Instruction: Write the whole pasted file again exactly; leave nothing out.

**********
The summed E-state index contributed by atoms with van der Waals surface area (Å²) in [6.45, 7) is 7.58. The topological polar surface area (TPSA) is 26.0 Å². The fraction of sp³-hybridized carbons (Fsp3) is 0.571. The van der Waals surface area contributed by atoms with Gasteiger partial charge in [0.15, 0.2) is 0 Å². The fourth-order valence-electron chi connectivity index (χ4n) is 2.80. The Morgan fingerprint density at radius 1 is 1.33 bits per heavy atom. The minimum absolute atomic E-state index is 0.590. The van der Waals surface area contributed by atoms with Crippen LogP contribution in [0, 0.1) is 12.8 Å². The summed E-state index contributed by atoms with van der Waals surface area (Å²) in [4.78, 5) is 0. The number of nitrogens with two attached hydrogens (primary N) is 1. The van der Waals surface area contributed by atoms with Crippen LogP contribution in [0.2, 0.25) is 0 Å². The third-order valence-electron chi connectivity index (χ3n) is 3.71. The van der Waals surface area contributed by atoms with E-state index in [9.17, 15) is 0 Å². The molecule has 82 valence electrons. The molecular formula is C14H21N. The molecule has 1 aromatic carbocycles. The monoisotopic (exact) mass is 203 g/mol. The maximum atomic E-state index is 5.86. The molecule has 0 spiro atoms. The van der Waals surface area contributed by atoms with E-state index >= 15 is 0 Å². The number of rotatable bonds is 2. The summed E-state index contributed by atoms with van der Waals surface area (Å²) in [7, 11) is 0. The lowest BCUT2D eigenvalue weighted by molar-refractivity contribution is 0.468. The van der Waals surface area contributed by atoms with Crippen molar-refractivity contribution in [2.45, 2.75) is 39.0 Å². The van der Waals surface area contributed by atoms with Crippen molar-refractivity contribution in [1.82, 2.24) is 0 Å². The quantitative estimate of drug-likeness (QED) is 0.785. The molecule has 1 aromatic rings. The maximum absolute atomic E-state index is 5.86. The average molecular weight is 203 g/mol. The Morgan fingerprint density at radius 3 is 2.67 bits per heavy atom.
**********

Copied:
The summed E-state index contributed by atoms with van der Waals surface area (Å²) in [6.45, 7) is 7.58. The topological polar surface area (TPSA) is 26.0 Å². The fraction of sp³-hybridized carbons (Fsp3) is 0.571. The van der Waals surface area contributed by atoms with Gasteiger partial charge in [0.15, 0.2) is 0 Å². The fourth-order valence-electron chi connectivity index (χ4n) is 2.80. The Morgan fingerprint density at radius 1 is 1.33 bits per heavy atom. The minimum absolute atomic E-state index is 0.590. The van der Waals surface area contributed by atoms with Crippen LogP contribution in [0, 0.1) is 12.8 Å². The summed E-state index contributed by atoms with van der Waals surface area (Å²) in [4.78, 5) is 0. The number of nitrogens with two attached hydrogens (primary N) is 1. The van der Waals surface area contributed by atoms with Crippen LogP contribution in [0.2, 0.25) is 0 Å². The third-order valence-electron chi connectivity index (χ3n) is 3.71. The van der Waals surface area contributed by atoms with E-state index in [9.17, 15) is 0 Å². The molecule has 82 valence electrons. The molecular formula is C14H21N. The molecule has 1 aromatic carbocycles. The monoisotopic (exact) mass is 203 g/mol. The maximum atomic E-state index is 5.86. The molecule has 0 spiro atoms. The van der Waals surface area contributed by atoms with E-state index >= 15 is 0 Å². The number of rotatable bonds is 2. The summed E-state index contributed by atoms with van der Waals surface area (Å²) in [7, 11) is 0. The lowest BCUT2D eigenvalue weighted by molar-refractivity contribution is 0.468. The van der Waals surface area contributed by atoms with Crippen molar-refractivity contribution in [2.45, 2.75) is 39.0 Å². The van der Waals surface area contributed by atoms with Crippen molar-refractivity contribution in [1.82, 2.24) is 0 Å². The quantitative estimate of drug-likeness (QED) is 0.785. The molecule has 1 aromatic rings. The maximum absolute atomic E-state index is 5.86. The average molecular weight is 203 g/mol. The Morgan fingerprint density at radius 3 is 2.67 bits per heavy atom.